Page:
• Maltitol, sorbitol, mannitol, xylitol
  • Dairy that contains lactose, like milk, cream, butter, and soft cheeses
  • Wheat, barley, rye, spelt, emmer, einkorn, oats
  • Lentils and beans
  • Almonds, cashews, pistachios

What are Low-FODMAP Foods?

Low-FODMAP foods include meat of all kinds, poultry, seafood, fish, shellfish, eggs, and hard low-lactose cheeses. Low-fiber vegetables, fruits, and nuts also tend to be lower in FODMAPs than more fibrous fruits, vegetables, and nuts; fermentation also reduces FODMAP content.

If you suspect you have digestive issues and want to try a low-FODMAP diet, here’s an exhaustive list of what you can eat.

Animal Foods

  • Meat of all kinds: beef, lamb, pork, goat, game meats. They’re all completely free of FODMAPs.
  • Poultry: name a bird and it’s FODMAP-free.
  • Seafood, fish, and shellfish are also FODMAP-free.
  • Eggs contain no FODMAPs.
  • Hard cheeses, sour yogurts and kefirs are very low in FODMAPs.


  • Zucchini
  • Squash
  • Potatoes
  • Spinach
  • Kale
  • Lettuces of all kinds
  • Arugula
  • Green beans
  • Collard greens
  • Mustard
  • Pumpkin
  • Seaweed
  • Turnips
  • Rutabagas
  • Cucumbers
  • Chilis
  • Fermented or pickled vegetables are low in FODMAPs, often even when the fresh versions are high. So pickled beets or sauerkraut will be lower in FODMAPs than fresh beets and fresh cabbage.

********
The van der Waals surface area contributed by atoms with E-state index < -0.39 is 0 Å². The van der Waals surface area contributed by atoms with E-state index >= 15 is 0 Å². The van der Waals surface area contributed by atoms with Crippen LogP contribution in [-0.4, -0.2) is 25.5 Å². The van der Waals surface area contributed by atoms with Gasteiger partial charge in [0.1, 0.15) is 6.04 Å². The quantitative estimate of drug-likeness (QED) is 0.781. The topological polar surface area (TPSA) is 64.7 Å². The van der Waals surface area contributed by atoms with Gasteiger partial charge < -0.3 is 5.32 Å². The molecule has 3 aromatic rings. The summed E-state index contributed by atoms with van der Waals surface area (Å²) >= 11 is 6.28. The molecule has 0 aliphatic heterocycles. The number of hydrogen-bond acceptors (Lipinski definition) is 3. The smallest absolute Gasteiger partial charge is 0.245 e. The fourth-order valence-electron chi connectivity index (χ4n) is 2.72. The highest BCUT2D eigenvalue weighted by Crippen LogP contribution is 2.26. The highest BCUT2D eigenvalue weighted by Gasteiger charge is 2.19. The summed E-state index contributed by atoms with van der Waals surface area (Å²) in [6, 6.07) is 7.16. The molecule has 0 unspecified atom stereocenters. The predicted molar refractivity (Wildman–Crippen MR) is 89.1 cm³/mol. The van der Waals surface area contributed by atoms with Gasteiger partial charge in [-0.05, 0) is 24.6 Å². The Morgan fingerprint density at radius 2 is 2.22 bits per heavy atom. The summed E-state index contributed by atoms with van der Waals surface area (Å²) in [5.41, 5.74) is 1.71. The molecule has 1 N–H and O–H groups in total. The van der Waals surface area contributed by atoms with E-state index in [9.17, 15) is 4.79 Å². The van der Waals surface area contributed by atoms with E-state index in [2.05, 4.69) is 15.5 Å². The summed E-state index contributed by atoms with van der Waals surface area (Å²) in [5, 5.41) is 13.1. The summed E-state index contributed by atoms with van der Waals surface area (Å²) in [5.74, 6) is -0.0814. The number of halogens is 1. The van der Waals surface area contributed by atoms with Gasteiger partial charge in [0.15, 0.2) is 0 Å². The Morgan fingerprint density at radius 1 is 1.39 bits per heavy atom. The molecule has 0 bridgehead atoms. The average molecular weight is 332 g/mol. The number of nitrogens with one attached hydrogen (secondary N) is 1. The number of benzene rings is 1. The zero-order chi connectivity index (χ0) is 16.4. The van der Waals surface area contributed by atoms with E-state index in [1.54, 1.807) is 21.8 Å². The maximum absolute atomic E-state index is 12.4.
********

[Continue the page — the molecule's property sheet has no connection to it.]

• Melons (except for watermelon)
  • Bananas (except if green)
  • Strawberries
  • Blueberries
  • Oranges
  • Grapes
  • Pineapple
  • Kiwi
  • Raspberries


  • Rice
  • Buckwheat (technically a pseudocereal but close enough to count)
  • Amaranth
  • Quinoa
  • Teff
  • Any fermented grain (sourdough) will be lower in FODMAPs than the same unfermented grain. Sourdough bread is much lower in FODMAPs than unfermented bread, for example.


  • Mac nuts
  • Walnuts
  • Brazil nuts
  • Chestnuts
  • Peanuts (yeah, yeah, I know it’s a legume)

Let me reiterate before I go on, because I don’t want to scare everyone away from berries and broccoli: not everyone has problems with FODMAPs. Most people probably don’t. If you’re eating all that stuff without issue, continue doing so and consider this post merely an academic curiosity. They are largely healthy foods that provide prebiotic substrate for your healthy gut bacteria to thrive on.

Is the Low-FODMAP Diet an Irritable Bowel Syndrome Diet?

Low-FODMAP diets beat the pants off conventional dietary advice for people with IBS.1 One study found that while healthy subjects had increased flatulence on a high-FODMAP diet, subjects with IBS had increased flatulence in addition to lethargy and gut pain.2 This could indicate that both groups were feeding FODMAPs to their gut bugs (which produce the flatulence through fermentation), but only the IBS patients had enough pathogenic gut flora to produce adverse symptoms. Farts are funny. Bloating and severe pain are not.

Who else might benefit from limiting FODMAPs?

Anyone with small intestinal bacterial overgrowth (SIBO).

Normally, the small intestine has relatively low numbers of gut flora residents. In SIBO, it’s got tons that aren’t supposed to be there. They interfere with nutrient absorption, digestion, and just generally muck everything up. SIBO has been shown to correlate quite strongly with lactase deficiency.3 Without enough lactase, you won’t be able to digest lactose (one of the premier FODMAPs) and your colonic bacteria will have to do the job. Another, earlier study found that patients with SIBO also show malabsorption of fructose and sorbitol in addition to lactose; all three are FODMAPs.4